Immigration Amid a RecessionMoira Herbst
Editor's Note: This story is the first in an occasional series examining the role of immigration amid economic recession.
As unemployment rises and the economy sinks further into recession, an old debate has become new again: the question of immigrants' impact on the U.S. economy. On one hand, the chorus of calls to restrict immigration is getting louder. Many U.S. workers are fearful of losing their jobs and want to ensure that the domestic workforce gets priority for new positions, especially for those created by the taxpayer-funded economic stimulus plan. On the other hand, tech, health-care, and other companies warn that tightening restrictions on immigrants will hinder, not help, the economic recovery.
Enter President Barack Obama. Despite his long to-do list, he says he wants to act on comprehensive immigration reform this year, and is expected to address the issue publicly this month. Like the 2007 bill that ultimately failed in the Senate, a new proposal is expected to include a path to citizenship for the estimated 12 million undocumented workers in the U.S. But Obama Administration officials say the plan would not add new workers to the American workforce.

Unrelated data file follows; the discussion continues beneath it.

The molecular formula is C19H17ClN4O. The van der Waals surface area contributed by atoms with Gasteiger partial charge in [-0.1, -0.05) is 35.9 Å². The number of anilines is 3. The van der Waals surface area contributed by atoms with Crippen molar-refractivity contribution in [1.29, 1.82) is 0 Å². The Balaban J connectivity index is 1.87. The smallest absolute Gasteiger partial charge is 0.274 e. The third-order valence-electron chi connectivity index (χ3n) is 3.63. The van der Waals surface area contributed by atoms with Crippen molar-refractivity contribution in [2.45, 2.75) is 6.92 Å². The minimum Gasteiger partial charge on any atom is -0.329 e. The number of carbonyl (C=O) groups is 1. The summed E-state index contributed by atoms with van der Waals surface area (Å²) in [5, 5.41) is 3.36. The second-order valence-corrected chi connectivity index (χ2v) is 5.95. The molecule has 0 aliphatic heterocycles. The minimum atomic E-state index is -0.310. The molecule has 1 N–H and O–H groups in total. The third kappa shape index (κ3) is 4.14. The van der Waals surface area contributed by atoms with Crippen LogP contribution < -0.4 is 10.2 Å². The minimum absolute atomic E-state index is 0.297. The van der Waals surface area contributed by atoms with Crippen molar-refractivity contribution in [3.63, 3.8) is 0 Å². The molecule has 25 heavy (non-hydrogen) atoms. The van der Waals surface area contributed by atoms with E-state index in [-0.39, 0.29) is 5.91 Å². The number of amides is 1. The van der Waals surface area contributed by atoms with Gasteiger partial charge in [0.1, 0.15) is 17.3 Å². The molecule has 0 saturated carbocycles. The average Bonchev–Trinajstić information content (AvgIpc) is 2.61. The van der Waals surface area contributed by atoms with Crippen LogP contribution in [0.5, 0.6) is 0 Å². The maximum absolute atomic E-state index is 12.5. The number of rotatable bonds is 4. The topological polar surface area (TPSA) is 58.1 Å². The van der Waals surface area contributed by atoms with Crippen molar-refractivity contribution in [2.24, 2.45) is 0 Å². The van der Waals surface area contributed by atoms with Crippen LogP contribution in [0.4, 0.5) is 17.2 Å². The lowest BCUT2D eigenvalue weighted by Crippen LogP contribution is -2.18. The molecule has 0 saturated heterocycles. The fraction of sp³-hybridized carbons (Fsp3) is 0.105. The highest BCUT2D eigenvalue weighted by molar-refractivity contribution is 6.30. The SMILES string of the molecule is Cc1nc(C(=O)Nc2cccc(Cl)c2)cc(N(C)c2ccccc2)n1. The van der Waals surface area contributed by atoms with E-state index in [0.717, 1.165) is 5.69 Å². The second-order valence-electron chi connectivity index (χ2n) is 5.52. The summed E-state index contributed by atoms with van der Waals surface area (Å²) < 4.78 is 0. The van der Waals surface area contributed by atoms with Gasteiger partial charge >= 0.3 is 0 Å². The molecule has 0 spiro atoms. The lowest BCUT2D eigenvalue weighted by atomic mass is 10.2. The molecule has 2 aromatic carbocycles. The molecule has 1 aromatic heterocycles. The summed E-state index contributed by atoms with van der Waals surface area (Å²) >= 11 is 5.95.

H-1B Quotas Are Unlikely to Increase
That would disappoint employers in sectors such as health care, farming, and technology, who say they're in need of workers despite rising unemployment. Hospitals and other health groups say there's a critical shortage of nurses in the U.S., while farmers say they can't find enough workers to help milk cows, pick fruit, and harvest vegetables. In technology, companies like Microsoft (MSFT), Google (GOOG), and Oracle (ORCL) say they need more workers from overseas for jobs in software design and engineering. They have lobbied to increase the number of temporary visas for skilled workers, called H-1Bs, from its current annual limit of 85,000.
Worker groups counter that if employers boost wages, they'll find plenty of U.S. workers to fill open positions. With unemployment on the rise and potentially headed for double digits, it's unlikely employers can win more temporary work visas. "It will be impossible to push a large-scale temporary worker program," says Alexander Aleinikoff, dean of the Georgetown University Law Center and a member of the Obama team's immigration task force.
Competitors or Colleagues?